The Official Website of Occidental Mindoro





Municipality  of 


Province of Occidental Mindoro



Mamburao was originally settled by the Moro people and was one of their strongholds in the island of Mindoro. The settlement was the first one in Mindoro to be plundered by the Spaniards. Hearing that it was a rich town, the Spanish and their Pintado allies attacked and captured the population. The wealthy among their captives were then allowed to ransom themselves free. With their superior weapons and knowledge of war strategies used in their just concluded Reconquista, they utilised this method all around the islands, and by this the Spanish earned their gold.

On January 1, 1560, wanting more, Miguel López de Legazpi sent a fleet of 15 boats from Panay, led by his grandson Juan de Salcedo, to conquer the Moro town. Another expedition was sent to Mamburao, led by Salcedo and Martin de Goiti, with the intent of establishing Spanish presence in Mindoro.

Catholicism was propagated in Mamburao and the town was placed under the third convent district based in Cavite. Mamburao was subjected to attack by the Mindanao Moro, guided by its former Mamburao inhabitants who wanted to claim their lands and have a prosperous life there between the 17th and 18th centuries. Mamburao, supported by its population, was even made into a sea haven by the Moros, who used it as base of their sea attacks against Friar induced settlements on coastal towns in MindoroLuzon and Visayas.

In the late 19th century, encouraged by Spanish authorities promising them rich lands to till, with weapons but in exchange for working as its ready foot soldiers on quick notice, Mamburao then saw an influx of Ilocano and Tagalog immigrants.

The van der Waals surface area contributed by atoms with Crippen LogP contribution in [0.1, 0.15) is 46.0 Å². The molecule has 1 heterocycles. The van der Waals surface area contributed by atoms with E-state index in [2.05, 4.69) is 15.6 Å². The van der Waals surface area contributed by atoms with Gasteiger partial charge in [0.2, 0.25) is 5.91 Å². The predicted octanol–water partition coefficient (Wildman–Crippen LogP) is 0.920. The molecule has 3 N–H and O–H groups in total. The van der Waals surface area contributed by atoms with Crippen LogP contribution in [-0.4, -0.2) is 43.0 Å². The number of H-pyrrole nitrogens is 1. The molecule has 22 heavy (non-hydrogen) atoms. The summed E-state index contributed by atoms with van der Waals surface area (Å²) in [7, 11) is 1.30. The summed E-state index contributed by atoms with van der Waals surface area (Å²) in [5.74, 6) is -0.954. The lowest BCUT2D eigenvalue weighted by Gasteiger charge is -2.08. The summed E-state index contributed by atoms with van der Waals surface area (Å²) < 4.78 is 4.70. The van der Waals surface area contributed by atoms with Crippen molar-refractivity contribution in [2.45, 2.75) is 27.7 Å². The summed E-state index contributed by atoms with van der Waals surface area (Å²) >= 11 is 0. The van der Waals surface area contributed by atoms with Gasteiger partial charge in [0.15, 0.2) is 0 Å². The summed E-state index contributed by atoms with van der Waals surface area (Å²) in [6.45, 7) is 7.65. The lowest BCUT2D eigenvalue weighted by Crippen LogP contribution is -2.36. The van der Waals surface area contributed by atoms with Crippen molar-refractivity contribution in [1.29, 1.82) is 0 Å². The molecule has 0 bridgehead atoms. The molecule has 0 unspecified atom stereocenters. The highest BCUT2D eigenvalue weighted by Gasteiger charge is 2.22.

Near the end of the Spanish colonial period in the Philippines, the settlement of Sablayan was incorporated to Mamburao as a barrio. In 1905, Paluan and Abra de Ilog were likewise incorporated under Act 1280. Abra de Ilog, Paluan and Sablayan were later carved out from Mamburao as separate municipalities. Another barrio of Mamburao, Santa Cruz, was also made into a separate municipality, in 1949.

Mamburao was designated as the capital of Occidental Mindoro when the island province of Mindoro was divided into two separate provinces on June 13, 1950: Oriental and Occidental Mindoro.  San Jose was the temporary capital until January 1, 1951.

Mamburao is politically subdivided into 15 barangays. Eight barangays are found in the population created under P.D. 86 and seven are outside the poblacion area as shown in the following table.

Barangay Population percentage (2020) Population (2020) Population (2015) Change (2015‑2020) Annual Population Growth Rate (2015‑2020)
Balansay 15.36% 7,327 6,958 5.30% 1.09%
Fatima 5.59% 2,665 2,080 28.13% 5.36%
Payompon 25.24% 12,043 10,706 12.49% 2.51%
Poblacion 1 0.60% 284 251 13.15% 2.63%
Poblacion 2 4.37% 2,084 2,221 -6.17% -1.33%
Poblacion 3 0.59% 280 218 28.44% 5.41%
Poblacion 4 1.53% 732 866 -15.47% -3.48%
Poblacion 5 1.09% 518 434 19.35% 3.79%
Poblacion 6 1.14% 542 567 -4.41% -0.94%
Poblacion 7 4.79% 2,283 2,197 3.91% 0.81%
Poblacion 8 2.51% 1,198 1,213 -1.24% -0.26%
San Luis 5.10% 2,433 1,267 92.03% 14.72%
Talabaan 5.80% 2,766 2,556 8.22% 1.68%
Tangkalan 5.07% 2,421 2,677 -9.56% -2.09%
Tayamaan 21.23% 10,129 8,764 15.58% 3.09%
Summary data
Type municipality
Island group Luzon
Region MIMAROPA Region
Province Occidental Mindoro
Barangay count 15
Postal code 5106
Coastal/Landlocked coastal
Marine waterbodies Mindoro Strait
Philippine major island(s) Mindoro
Area (2013) 283.51 km2 (109.46 sq mi)
Population (2020) 47,705
Density (2020) 168 / km2 (436 / sq mi)
Coordinates 13° 13′ North, 120° 36′ East (13.2226120.5962)
Estimated elevation above sea level 8.8 meters (28.9 feet)

Map of Occidental Mindoro with Mamburao highlighted


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